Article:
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So I opened up my finished basement ceiling to start scoping out my HT room...

post #1 of 26
Thread Starter 
I first need to figure out what I'm going to do about the existing electrical and recessed lighting. The house was built in '80-81 but I'm not certain the basement was finished at the same time...

Ceiling is at 7'. Some pics:



Recessed lighting has to go since I will be insulating to soundproof as much as I can for the LR above this room:


I wouldn't think these boxes are ok to stay if I finish the ceiling with tile...


Ceiling depth:
post #2 of 26
If you are using a suspended tile ceiling with easily removable tiles I think those electrical junction boxes can stay.
post #3 of 26
Not knowing your initial layout, and seeing that you have ceiling height at 8 feet, I'd consider sheetrock on the ceiling, and running soffits on the sides of rooms.

For the junction box, you have few options:
1) Leave a little cutout in the drywall (3x3 in or 4x4 in) below the box, where the box can be accessed. You can use a custom cut piece of ceiling tile with brackets to hold it.

2) Re-work the electricity so that a box no longer exists - least preferred route.

3) Lower the box so that it is part of the drywall. Put a blank wall-plate over it.


You can always tile the ceiling per earlier post, I'm just not sure how low it needs to be from the ceiling studs. In my basement I went full sheetrock in the ceiling with soffits. All HVAC, electrical, plumbing are in the soffits. I do have a few cutouts where I needed water or gas valve access.

Get a bunch of opinions, check codes.
post #4 of 26
Thread Starter 
Thanks, the ceiling height is 7 feet. The tiles would be stapled to those furring strips, just the same as the stuff I'm removing now.

I'll post a full thread when I get going, just trying to anticipate my problems first before I set my mind on lighting.
post #5 of 26
QUOTE: "Recessed lighting has to go since I will be insulating to soundproof as much as I can for the LR above this room"

Ceiling tiles won't accomplish the soundproofing. Consider drywall.
post #6 of 26
Thread Starter 
Quote:
Originally Posted by Ted White View Post

QUOTE: "Recessed lighting has to go since I will be insulating to soundproof as much as I can for the LR above this room"

Ceiling tiles won't accomplish the soundproofing. Consider drywall.

I'm assuming insulation in addition to the tiles will help, which is why I need to change the lights.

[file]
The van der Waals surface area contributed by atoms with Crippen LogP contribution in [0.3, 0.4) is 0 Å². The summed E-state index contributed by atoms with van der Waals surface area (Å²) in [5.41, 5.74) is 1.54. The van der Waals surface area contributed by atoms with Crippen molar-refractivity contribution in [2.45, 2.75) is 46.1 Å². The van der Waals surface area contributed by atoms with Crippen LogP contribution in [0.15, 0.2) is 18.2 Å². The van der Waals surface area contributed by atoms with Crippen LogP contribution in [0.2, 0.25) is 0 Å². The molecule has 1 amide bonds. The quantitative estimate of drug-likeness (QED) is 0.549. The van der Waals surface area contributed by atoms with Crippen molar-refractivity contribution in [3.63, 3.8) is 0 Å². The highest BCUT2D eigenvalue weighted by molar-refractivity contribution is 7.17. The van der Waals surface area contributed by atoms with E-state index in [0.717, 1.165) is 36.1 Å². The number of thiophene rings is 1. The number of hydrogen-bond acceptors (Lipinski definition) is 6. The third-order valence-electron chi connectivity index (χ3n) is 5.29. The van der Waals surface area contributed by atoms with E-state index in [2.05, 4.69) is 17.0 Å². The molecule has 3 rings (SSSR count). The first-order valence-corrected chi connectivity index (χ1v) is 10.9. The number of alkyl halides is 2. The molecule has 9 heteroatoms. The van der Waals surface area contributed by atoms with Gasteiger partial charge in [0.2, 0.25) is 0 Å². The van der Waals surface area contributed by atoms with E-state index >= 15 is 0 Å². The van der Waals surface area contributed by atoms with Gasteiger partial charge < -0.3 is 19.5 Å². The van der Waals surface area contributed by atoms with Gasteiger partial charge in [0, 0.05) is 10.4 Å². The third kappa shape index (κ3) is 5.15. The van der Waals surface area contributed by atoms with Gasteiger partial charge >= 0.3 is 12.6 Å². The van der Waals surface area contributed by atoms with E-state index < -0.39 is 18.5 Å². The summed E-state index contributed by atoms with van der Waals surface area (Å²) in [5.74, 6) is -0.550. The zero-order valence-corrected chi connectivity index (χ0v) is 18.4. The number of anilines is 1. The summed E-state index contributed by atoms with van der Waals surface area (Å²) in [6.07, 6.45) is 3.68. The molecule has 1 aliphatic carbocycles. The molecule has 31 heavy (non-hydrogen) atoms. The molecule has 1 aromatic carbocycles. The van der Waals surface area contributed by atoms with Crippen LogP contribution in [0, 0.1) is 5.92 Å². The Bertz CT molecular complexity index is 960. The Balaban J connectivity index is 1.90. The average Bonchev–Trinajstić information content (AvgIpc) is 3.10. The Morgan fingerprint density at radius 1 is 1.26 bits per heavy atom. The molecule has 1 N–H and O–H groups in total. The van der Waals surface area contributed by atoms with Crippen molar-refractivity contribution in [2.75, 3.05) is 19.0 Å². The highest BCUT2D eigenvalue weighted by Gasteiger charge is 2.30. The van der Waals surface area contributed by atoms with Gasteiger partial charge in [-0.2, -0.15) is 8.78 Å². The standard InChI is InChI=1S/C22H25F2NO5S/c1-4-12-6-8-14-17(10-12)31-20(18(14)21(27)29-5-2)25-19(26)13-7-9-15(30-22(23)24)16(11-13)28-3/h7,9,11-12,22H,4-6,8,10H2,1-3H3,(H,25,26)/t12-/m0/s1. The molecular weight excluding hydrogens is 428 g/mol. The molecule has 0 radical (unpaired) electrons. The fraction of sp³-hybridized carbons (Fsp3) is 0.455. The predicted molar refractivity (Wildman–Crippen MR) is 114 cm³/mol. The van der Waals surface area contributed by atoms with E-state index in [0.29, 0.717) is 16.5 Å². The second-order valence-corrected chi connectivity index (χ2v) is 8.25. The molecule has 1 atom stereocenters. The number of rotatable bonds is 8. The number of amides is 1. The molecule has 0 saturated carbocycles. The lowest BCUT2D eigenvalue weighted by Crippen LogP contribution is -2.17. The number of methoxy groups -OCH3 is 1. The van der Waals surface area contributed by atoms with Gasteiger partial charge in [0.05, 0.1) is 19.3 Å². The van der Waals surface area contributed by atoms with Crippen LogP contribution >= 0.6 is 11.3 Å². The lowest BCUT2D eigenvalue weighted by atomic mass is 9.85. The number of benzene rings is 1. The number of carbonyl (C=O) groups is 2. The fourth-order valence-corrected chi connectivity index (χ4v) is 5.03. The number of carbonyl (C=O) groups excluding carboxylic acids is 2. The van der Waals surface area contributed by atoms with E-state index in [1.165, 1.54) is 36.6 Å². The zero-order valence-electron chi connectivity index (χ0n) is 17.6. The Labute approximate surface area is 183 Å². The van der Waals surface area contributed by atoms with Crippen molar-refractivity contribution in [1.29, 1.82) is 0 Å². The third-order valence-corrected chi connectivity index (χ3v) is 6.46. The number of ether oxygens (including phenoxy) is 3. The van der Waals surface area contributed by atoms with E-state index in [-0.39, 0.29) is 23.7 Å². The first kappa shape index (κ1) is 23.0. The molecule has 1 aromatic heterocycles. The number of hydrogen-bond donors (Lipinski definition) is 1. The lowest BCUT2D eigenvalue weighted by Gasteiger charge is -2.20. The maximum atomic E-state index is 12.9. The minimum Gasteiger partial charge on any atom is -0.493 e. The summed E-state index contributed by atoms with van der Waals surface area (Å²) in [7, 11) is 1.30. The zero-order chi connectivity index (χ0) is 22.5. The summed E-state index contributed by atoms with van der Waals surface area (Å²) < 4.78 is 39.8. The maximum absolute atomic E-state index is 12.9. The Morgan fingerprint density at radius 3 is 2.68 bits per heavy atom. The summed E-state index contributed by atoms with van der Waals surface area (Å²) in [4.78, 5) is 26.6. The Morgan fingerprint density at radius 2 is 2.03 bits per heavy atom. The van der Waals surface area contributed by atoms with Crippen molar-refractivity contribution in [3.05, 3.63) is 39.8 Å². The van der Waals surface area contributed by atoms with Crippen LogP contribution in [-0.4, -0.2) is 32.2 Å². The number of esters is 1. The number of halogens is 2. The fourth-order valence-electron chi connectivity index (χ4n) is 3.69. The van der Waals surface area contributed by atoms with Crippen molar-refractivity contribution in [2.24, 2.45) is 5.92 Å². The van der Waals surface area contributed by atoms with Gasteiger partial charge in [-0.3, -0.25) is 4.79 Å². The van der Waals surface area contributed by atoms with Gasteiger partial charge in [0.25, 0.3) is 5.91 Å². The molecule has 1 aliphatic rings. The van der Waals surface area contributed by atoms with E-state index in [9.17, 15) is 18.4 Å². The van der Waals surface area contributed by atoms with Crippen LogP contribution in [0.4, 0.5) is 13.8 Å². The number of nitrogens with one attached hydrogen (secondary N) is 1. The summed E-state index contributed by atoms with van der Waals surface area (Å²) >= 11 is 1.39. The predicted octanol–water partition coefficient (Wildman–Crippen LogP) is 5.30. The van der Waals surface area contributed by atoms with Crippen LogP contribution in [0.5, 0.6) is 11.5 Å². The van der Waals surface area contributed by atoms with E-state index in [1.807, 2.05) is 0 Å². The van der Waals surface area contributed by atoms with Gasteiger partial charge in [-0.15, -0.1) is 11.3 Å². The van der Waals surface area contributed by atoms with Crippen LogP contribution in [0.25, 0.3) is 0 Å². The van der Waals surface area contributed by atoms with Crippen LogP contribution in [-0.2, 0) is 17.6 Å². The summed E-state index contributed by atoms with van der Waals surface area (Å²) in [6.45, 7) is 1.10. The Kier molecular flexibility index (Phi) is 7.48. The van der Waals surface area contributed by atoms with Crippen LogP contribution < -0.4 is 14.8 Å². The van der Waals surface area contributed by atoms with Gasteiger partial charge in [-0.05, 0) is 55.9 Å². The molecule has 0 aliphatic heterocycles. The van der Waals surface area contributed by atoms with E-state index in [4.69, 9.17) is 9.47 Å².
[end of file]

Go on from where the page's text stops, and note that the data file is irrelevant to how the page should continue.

post #7 of 26
They will help a little. You are not isolating casual conversation...
post #8 of 26
Thread Starter 
Quote:
Originally Posted by Ted White View Post

They will help a little. You are not isolating casual conversation...

Ok, maybe I'm not understanding. Right now there's no insulation whatsoever and old ceiling tiles.

Doesn't adding insulation improve soundproofing? Or is it the sheetrock that does the bulk of the soundproofing and insulation would only help temperature control?

Am I not improving anything by adding insulation where there is none now?
post #9 of 26
the insulation mainly helps with resonance and maybe some proofing, while the main proofing comes from the drywall.... but I could be wrong.
post #10 of 26
OK new tiles and insulation is better than what you have now, yes. Drywall will do worlds more than the tiles. The insulation is a good thing, tiles are not at all recommended for soundproofing. They have insufficient mass and are not sealed.

Drywall, on the other hand ($8 a 4x8 sheet) is heavier and sealed when installed.
post #11 of 26
Thread Starter 
Ok yes, I expect zero soundproofing from the new tiles. I was hoping insulation would make a decent improvement without having to drywall though.
post #12 of 26
not really. especially in the low frequencies
post #13 of 26
They make recessed lighting that is compatible with insulation.

If you are wanting to isolate sound, ceiling tiles are definitely not the way to go. Drywall it (5/8 inch) and insulation. IF you truly want to block sound, double drywall it with a green glue layer in between.
post #14 of 26
Thread Starter 
Quote:
Originally Posted by Johnsteph10 View Post

They make recessed lighting that is compatible with insulation.

Yes I have some picked out.

Quote:
Originally Posted by Johnsteph10 View Post

If you are wanting to isolate sound, ceiling tiles are definitely not the way to go. Drywall it (5/8 inch) and insulation. IF you truly want to block sound, double drywall it with a green glue layer in between.

The goal is to improve on the current result. I'm fully aware that ceiling tiles will make no difference. Thanks for the recommendation.
Since most of the lighting and electrical are neither appropriate for insulation, nor even to code, I think I'm going to end up ripping all of it out.

I'll start looking at soffit setups for some ideas.
post #15 of 26
If you should decide on drywall, the larger the diameter of the ceiling can, the worse it will be for isolation. Sorry if that's an obvious point.